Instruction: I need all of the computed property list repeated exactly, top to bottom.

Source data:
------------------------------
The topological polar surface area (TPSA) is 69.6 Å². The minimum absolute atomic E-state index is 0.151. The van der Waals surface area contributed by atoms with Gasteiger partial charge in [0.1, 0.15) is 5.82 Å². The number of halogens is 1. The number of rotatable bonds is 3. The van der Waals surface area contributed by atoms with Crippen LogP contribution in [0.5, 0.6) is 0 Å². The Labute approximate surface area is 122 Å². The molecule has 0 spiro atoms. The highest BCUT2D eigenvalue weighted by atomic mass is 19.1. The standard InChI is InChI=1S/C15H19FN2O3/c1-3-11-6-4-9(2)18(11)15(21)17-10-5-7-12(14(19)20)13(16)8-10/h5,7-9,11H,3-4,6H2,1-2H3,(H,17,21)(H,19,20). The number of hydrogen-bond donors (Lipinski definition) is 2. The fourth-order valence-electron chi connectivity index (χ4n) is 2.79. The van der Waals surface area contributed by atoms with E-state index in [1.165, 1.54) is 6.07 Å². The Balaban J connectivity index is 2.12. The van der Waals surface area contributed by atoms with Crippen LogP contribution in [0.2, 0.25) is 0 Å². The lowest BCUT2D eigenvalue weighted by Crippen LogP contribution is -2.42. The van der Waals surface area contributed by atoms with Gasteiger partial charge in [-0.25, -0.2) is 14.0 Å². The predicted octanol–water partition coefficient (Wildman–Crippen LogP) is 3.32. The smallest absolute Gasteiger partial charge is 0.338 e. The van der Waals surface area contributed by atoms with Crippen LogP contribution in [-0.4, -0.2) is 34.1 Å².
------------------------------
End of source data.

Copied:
The topological polar surface area (TPSA) is 69.6 Å². The minimum absolute atomic E-state index is 0.151. The van der Waals surface area contributed by atoms with Gasteiger partial charge in [0.1, 0.15) is 5.82 Å². The number of halogens is 1. The number of rotatable bonds is 3. The van der Waals surface area contributed by atoms with Crippen LogP contribution in [0.5, 0.6) is 0 Å². The Labute approximate surface area is 122 Å². The molecule has 0 spiro atoms. The highest BCUT2D eigenvalue weighted by atomic mass is 19.1. The standard InChI is InChI=1S/C15H19FN2O3/c1-3-11-6-4-9(2)18(11)15(21)17-10-5-7-12(14(19)20)13(16)8-10/h5,7-9,11H,3-4,6H2,1-2H3,(H,17,21)(H,19,20). The number of hydrogen-bond donors (Lipinski definition) is 2. The fourth-order valence-electron chi connectivity index (χ4n) is 2.79. The van der Waals surface area contributed by atoms with E-state index in [1.165, 1.54) is 6.07 Å². The Balaban J connectivity index is 2.12. The van der Waals surface area contributed by atoms with Crippen LogP contribution in [0.2, 0.25) is 0 Å². The lowest BCUT2D eigenvalue weighted by Crippen LogP contribution is -2.42. The van der Waals surface area contributed by atoms with Gasteiger partial charge in [-0.25, -0.2) is 14.0 Å². The predicted octanol–water partition coefficient (Wildman–Crippen LogP) is 3.32. The smallest absolute Gasteiger partial charge is 0.338 e. The van der Waals surface area contributed by atoms with Crippen LogP contribution in [-0.4, -0.2) is 34.1 Å².